Christie's, the auction house in London, is among the millions of firms and individuals who have no real idea how the world turns or what people want.

A fellow came to them with a bronze medal inscribed "For Gallantry" that had been awarded to a splendid hen pigeon (if that's not sexist) as the outstanding pigeon of World War II.

Worth maybe $120, Christie's estimated, but the guy who owned the medal, Harold Catchpole, said go ahead and auction it off anyway. Young Catchpole is the son of that Catchpole who owned the pigeon. The pigeon was named Mercury (if that's not sexist), and she flew nonstop 480 miles across the North Sea in 1942 with a message from the Danish underground.

Well, the medal brought $7,750 at auction, which is more than $120. The buyer was Louis Massarella, who is said to have done well in an ice-cream business and who now understandably raises thousands of pigeons, since he can now afford the rich full life.

It was explained that Massarella did not want this treasure, the medal for gallantry, to leave England, so he paid a higher price than the estimate.

Just this month I was thinking of the widespread but little-known interest in pigeons while reading a little piece on Mr. Al Porco, noted pigeon fancier, in the current issue of The American Pigeon Journal, to which I subscribe. Mr. Porco is a man you would like to know better, let it go at that.

Readers of flawless memory may recall I recently alluded to--indeed, quoted from--the notable magazine about Japanese carp called Rinko and I am prepared to be called oddball for now mentioning the pigeon machine, and I shall not quote from it.

But I doubt I am nearly so far from what is laughingly called the Heartbeat of America as you might think. At my dentist's office recently I encountered People magazine. For my follow-up appointment I brought along the new Pigeon Journal, because it seems to me too great an insult to be endured to be offered People magazine which, it turns out, is about morons and written by them.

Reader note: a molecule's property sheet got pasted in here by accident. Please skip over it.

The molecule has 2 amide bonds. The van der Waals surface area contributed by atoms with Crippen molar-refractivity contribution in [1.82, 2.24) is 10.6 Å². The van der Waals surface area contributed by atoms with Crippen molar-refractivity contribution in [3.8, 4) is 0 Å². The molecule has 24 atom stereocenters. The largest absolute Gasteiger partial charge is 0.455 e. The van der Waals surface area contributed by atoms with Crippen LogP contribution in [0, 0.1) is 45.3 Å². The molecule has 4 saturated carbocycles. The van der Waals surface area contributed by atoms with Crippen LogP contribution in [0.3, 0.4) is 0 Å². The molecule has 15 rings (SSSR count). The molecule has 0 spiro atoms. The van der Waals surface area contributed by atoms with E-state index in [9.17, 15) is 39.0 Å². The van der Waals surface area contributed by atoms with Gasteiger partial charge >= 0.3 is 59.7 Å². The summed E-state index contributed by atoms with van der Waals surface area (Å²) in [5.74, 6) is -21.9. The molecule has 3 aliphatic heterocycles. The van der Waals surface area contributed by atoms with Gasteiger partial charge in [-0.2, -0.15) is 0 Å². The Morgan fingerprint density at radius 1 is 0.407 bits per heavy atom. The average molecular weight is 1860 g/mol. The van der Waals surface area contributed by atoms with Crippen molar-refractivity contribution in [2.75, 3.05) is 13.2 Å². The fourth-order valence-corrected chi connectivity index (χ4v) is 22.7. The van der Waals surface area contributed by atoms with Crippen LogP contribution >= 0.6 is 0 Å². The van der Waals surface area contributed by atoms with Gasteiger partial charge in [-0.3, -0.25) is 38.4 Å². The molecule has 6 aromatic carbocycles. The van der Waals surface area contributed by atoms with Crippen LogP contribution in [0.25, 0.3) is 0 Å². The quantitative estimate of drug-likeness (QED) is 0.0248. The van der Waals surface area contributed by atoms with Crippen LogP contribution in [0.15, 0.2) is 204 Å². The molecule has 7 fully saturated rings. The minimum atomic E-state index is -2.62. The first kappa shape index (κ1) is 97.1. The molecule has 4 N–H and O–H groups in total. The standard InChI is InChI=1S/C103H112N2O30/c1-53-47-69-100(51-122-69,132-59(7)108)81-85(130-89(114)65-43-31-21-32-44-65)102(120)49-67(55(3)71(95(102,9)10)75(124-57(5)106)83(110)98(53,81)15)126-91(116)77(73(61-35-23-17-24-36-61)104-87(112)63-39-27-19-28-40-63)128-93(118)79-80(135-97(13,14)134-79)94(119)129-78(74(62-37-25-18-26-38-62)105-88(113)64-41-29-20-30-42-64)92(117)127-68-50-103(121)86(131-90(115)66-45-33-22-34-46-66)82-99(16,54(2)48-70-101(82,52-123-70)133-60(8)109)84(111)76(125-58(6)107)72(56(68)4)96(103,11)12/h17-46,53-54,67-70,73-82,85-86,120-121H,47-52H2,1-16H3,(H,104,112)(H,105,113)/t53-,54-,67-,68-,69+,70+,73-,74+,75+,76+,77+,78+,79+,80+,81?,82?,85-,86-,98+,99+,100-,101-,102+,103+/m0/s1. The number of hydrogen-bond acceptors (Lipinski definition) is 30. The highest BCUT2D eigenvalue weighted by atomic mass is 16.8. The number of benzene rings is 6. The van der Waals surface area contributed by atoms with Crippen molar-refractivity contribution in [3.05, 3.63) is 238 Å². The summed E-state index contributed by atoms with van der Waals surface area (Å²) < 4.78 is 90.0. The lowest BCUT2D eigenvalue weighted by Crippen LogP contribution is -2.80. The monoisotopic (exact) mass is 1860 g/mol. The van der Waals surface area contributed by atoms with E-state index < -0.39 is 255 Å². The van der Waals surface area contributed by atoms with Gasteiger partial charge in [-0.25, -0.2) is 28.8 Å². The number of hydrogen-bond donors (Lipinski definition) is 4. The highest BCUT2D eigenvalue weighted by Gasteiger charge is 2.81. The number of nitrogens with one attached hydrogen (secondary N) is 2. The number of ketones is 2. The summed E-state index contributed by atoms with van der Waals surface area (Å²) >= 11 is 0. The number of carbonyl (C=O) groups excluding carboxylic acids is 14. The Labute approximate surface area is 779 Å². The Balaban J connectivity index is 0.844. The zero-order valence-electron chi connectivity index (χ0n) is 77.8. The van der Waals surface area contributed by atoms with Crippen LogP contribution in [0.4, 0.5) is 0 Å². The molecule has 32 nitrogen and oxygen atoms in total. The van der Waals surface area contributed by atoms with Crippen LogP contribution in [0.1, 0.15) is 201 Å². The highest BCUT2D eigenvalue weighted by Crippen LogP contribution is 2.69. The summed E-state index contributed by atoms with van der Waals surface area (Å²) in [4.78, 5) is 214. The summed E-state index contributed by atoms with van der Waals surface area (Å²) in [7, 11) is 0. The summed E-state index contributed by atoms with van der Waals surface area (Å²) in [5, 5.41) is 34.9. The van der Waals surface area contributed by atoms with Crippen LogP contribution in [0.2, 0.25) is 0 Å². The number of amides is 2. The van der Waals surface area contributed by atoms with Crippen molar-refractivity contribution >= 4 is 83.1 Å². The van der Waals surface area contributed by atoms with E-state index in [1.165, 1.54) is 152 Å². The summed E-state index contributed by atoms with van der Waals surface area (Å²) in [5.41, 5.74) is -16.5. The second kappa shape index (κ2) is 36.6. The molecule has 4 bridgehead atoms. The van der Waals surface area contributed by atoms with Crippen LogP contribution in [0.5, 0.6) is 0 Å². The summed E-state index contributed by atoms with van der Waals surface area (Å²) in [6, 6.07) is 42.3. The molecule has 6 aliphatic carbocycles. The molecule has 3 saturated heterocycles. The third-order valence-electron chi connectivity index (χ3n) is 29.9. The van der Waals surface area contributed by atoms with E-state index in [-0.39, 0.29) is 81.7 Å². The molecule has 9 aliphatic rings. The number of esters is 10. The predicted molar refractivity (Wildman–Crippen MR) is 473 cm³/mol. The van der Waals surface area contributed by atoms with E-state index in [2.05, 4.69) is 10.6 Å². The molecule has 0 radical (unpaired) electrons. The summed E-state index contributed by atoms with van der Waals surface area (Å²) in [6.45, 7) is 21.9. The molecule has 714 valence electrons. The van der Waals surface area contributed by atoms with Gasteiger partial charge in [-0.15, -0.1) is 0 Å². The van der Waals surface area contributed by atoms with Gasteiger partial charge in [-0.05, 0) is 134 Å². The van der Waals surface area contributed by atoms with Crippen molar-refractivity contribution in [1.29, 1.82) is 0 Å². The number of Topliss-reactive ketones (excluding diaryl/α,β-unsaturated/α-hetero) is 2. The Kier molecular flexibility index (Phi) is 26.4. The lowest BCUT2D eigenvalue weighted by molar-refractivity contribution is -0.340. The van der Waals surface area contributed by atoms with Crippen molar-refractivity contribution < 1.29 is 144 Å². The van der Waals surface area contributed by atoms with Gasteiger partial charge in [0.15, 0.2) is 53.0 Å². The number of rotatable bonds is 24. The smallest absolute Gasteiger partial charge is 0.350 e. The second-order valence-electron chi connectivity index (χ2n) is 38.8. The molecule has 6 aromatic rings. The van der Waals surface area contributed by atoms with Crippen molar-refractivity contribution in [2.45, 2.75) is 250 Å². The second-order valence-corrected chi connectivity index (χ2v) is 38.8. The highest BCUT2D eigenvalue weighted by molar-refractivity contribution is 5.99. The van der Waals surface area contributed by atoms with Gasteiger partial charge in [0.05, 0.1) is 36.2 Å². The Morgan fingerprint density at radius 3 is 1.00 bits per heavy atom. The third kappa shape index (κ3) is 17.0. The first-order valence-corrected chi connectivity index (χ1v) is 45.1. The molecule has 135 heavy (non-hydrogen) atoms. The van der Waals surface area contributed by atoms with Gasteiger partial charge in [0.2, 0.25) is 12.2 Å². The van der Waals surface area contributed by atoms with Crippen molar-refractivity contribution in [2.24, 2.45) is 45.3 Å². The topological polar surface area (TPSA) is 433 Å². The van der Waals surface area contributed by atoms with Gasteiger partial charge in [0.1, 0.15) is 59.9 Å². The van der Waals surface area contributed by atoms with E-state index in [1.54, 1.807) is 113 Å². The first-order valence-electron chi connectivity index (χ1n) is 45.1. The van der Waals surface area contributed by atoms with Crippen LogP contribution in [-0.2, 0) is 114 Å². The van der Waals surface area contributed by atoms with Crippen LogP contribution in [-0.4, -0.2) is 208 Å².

The pigeon and carp magazines have what so many other magazines lack: a serious belief in their subject. The pigeon magazine photographs leave something to be desired, technically, but have the advantage of not disclosing the race, sex or national origin of the persons photographed. And there are typographical errors, but then there are everywhere nowadays, now that nobody gives a fried damn one way or another.

I used to think you could not fool readers much. That is, I believed readers could tell pretty quickly whether you were on the level with them or whether you were not. I am less sure of this than I was.

But life is so short I no longer read junk merely because everybody else does. It has been more than two years since I last read "Don Quixote," and if there's leisure for pleasure-reading, I certainly intend to read that again and not some magazine addressed to 10-year-old pre-pimpled folk.

The strength of Rinko and the Pigeon Journal is that the subscribers to both are keenly interested in notable kohakus and famous giant runts (varieties of carp and pigeon, respectively). There is something real there, even if not everybody is interested.

It must be the same with the National Carburetor Review, if there is one. I am not into carburetors much, but such a magazine would be treasured by those who like to get greasy and go varoom.

Elements of the media--inspired by television, I suppose--have departed so far from anything that might interest a real man or real woman or real child that we have entered a sort of ritual era, a sort of conventionalized era. In many forms, such as the dance, religion, painting, architecture, you find rules and gestures and actions that have a symbolic value, perhaps, and which make no sense outside the formal framework of their particular game.

Thus a building is no longer required to be livable or workable to be considered wonderful. It suffices if it rings the right bells, so to speak.

Even in the press one may detect--no bigger than a man's hand--a drift toward ritual and convention and camp and abstraction and games that you have to be in a long time before you understand. There is a drift away from real things likely to interest real people, such as carps and pigeons, in favor of (say) the budget of Painted Seesaw, Idaho, which has significant meaning for the direction of America. It says.

This confusion of real things versus totally imaginary problems has gone far. It led Christie's, for example, to think a pigeon medal is worth $120 instead of the true hard-cash fact of $7,750. If Christie's, and a few other institutions, kept in better touch with genuine humans, as I do through the carp and pigeon journals, etc., etc., they would make fewer financial errors.